His Politeness

To the great, his affability to the humble and his dignified bearing to the presumptuous, procured him respect, admiration and applause. His talents were equally fitted for persuasion or command. His simple eloquence rendered impressive by the impression of a countenance wherein awfulness of majesty was tempered by an amiable sweetness, exited emotions of veneration and love, and he was gifted with that authoritative air of genius which alike influences the learned and commands the illiterate. As a friend and a parent, he exhibited the softest feelings. With all that simplicity, which is so natural to a great mind, he performed the humbler offices.

            His Humility

was shown by his riding upon asses, by his accepting the invitation even of slaves, and when mounted by his taking another behind him, he would say;

'I sit at meals as a servant doeth, and I eat like a servant for I really am a servant;'

and he would sit as one that was always ready to rise. He discouraged (supererogatory) fasting, and works of mortification.

            His Straitened Means at Medina

Hazrat Ayesha (R.A.) tells us that for months together the Prophet did not get a full meal.

"Months used to pass," she says again, "and no fire would be lighted in the Holy Prophet Muhammad's house, either for baking bread or cooking meat."

"How, then, did ye live?"

"By the 'two black things' (dates and water), and by what the citizens used to send unto us; the Lord requite them! Such of them as had milk cattle would send us a little milk. The Prophet never enjoyed the luxury of two kinds of food the same day; if he had flesh there was nothing else; and so if he had dates; so likewise if he had bread".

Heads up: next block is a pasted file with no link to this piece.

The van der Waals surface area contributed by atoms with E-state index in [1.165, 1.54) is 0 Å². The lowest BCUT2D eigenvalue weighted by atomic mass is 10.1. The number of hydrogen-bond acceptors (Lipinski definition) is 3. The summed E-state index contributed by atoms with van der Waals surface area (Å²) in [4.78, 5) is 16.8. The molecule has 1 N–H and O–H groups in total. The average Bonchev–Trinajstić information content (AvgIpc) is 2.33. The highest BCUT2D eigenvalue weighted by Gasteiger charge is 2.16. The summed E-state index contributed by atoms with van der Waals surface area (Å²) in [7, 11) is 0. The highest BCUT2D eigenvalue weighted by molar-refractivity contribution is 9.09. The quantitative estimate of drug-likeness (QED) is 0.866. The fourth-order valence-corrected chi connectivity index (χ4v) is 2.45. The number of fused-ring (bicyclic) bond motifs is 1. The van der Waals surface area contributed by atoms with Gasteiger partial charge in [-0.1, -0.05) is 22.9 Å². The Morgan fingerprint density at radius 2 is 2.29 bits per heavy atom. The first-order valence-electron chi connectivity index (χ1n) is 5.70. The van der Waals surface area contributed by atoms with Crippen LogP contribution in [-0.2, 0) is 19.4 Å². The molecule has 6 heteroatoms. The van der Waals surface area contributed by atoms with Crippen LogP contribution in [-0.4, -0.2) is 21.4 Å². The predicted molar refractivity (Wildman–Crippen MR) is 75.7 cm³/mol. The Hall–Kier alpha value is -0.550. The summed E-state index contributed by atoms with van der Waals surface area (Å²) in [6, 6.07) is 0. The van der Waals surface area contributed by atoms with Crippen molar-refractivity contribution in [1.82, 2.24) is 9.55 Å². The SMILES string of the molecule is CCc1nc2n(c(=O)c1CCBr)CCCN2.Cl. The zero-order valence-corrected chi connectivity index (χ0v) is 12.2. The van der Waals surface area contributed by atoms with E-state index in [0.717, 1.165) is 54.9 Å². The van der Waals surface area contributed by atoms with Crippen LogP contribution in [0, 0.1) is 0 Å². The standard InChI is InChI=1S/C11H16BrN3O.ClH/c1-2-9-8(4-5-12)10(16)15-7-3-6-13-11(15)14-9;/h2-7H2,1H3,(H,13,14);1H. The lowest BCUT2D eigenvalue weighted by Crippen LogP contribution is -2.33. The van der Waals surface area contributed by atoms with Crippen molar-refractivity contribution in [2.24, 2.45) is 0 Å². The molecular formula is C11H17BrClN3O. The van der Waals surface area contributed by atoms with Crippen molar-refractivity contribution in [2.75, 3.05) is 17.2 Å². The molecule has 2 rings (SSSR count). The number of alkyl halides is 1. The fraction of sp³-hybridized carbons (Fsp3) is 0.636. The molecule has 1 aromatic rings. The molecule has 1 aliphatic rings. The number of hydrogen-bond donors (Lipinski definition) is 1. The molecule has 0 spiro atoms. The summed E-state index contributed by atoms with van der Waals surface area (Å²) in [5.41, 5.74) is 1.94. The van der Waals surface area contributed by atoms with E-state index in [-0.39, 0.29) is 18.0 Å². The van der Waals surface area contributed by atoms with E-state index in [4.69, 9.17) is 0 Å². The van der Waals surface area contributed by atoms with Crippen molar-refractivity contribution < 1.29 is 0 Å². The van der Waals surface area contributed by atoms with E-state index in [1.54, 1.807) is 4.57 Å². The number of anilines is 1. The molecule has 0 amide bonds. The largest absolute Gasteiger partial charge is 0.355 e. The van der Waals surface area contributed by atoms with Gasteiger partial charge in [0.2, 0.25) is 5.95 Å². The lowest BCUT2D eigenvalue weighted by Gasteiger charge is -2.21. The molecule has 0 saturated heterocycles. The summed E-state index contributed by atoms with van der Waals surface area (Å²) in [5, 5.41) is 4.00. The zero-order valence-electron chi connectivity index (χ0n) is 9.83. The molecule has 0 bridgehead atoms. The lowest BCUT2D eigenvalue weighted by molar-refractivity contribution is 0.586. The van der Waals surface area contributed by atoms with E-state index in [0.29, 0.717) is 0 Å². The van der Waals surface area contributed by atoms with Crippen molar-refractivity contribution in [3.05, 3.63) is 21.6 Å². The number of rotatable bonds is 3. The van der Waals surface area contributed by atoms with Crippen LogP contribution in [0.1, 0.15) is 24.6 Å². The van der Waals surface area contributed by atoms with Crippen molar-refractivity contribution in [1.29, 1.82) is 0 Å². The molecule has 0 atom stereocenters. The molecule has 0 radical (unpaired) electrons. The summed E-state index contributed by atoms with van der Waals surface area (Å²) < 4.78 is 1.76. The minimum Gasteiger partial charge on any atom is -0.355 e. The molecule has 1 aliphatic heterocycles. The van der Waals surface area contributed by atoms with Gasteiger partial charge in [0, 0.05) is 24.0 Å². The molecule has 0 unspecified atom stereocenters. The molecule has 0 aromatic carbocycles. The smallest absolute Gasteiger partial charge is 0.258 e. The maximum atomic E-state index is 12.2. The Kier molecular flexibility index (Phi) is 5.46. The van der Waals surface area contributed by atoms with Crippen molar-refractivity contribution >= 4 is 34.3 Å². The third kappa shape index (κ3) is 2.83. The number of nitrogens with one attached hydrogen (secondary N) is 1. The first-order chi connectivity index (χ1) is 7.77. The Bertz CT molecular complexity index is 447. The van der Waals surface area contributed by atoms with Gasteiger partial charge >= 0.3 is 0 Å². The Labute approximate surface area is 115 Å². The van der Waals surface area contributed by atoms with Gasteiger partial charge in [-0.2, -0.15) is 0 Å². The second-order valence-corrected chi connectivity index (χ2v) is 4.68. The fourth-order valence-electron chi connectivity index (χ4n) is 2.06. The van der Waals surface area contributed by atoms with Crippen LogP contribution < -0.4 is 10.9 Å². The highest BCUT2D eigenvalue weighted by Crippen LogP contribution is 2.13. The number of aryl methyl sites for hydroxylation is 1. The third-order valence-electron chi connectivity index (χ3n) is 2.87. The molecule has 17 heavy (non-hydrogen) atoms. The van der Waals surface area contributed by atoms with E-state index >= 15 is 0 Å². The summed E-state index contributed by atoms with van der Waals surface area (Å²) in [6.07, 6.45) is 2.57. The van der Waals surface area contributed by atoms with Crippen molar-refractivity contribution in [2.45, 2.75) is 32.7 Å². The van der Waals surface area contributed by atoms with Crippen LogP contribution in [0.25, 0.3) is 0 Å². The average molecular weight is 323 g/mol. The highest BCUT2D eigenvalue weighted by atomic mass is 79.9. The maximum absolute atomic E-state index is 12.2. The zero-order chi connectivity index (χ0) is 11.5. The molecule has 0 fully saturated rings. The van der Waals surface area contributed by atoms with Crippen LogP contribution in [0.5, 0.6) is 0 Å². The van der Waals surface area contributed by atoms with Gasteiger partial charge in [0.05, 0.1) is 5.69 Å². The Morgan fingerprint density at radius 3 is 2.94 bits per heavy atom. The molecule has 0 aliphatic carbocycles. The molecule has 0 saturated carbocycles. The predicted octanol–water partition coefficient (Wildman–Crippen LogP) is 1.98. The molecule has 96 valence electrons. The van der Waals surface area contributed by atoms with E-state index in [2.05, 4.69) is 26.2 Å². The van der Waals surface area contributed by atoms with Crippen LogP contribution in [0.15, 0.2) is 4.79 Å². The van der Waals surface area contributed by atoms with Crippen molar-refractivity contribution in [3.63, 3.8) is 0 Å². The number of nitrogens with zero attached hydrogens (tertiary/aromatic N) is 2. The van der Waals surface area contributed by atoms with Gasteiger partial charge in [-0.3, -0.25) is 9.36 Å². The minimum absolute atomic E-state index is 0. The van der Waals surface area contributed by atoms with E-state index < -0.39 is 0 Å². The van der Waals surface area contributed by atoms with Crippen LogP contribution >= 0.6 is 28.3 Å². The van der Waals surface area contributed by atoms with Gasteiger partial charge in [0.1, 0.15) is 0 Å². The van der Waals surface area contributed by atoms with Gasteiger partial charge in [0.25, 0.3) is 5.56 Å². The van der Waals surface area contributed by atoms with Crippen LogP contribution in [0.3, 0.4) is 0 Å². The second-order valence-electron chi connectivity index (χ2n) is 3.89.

His Refusal to Make Personal Use of Tithes

While he accepted presents he refused to use anything that had been offered as alms; neither would he allow anyone in his family to use what had been brought as alms,

'For,' said he, 'alms are the impurity of mankind' (i.e. that which cleanses their impurity). His scruples on this point were so strong that he would not eat even a date picked up on the road, lest perchance it might have dropped from a tithe load!'

            His Appearance, Habits, etc.

He used to wear two garments. His izaar (undergarment) hung down three or four inches below his knees. His mantle was not wrapped round him so as to cover his body, but he would draw the end of it under his shoulder.

He used to divide his time into three parts: One was given to God, the second allotted to his family, the third to himself. When public business began to press upon him, he gave up one half of the latter portion to the service of others.

When he pointed he did so with his whole hand; and when he was astonished, he turned his hand over (with the palm upwards). In speaking with another, he brought his hand near to the person addressed; and he would strike the palm of the left on the thumb of the right hand. Angry, he would look downwards. He often smiled, and, when he laughed, his teeth used to appear white as hailstones.

In the interval allotted to others, he received all that came to him, listened to their representations, and occupied himself in disposing of their business and in hearing what they had to tell him.

The view taken by Thomas Carlyle of the Prophet of Islam is too original, just and striking.

"The deep hearted, son of the wilderness" writes he, "with his beaming black eyes, and open social deep soul, had other thoughts in him than ambition. A silent great soul he was one of those who cannot but be in earnest, whom nature herself has appointed to be sincere, while others walk in formulas and hearsays, contented enough to dwell therein, this man could not screen himself in formulas; he was alone with his own soul and the reality of things. The great mystery of existence glared in upon him, with its terrors, with its splendour; no hearsays could hide such unspeakable fact, "Here am I!" such sincerity as we named it, has in truth something of divine. The word of such a man is a voice direct from nature's own heart. Men do and must listen to that or to nothing else; all else is wind in comparison." (Carlyle's Works Vol. VI, P. 225).

(Courtesy: Yaqeen International)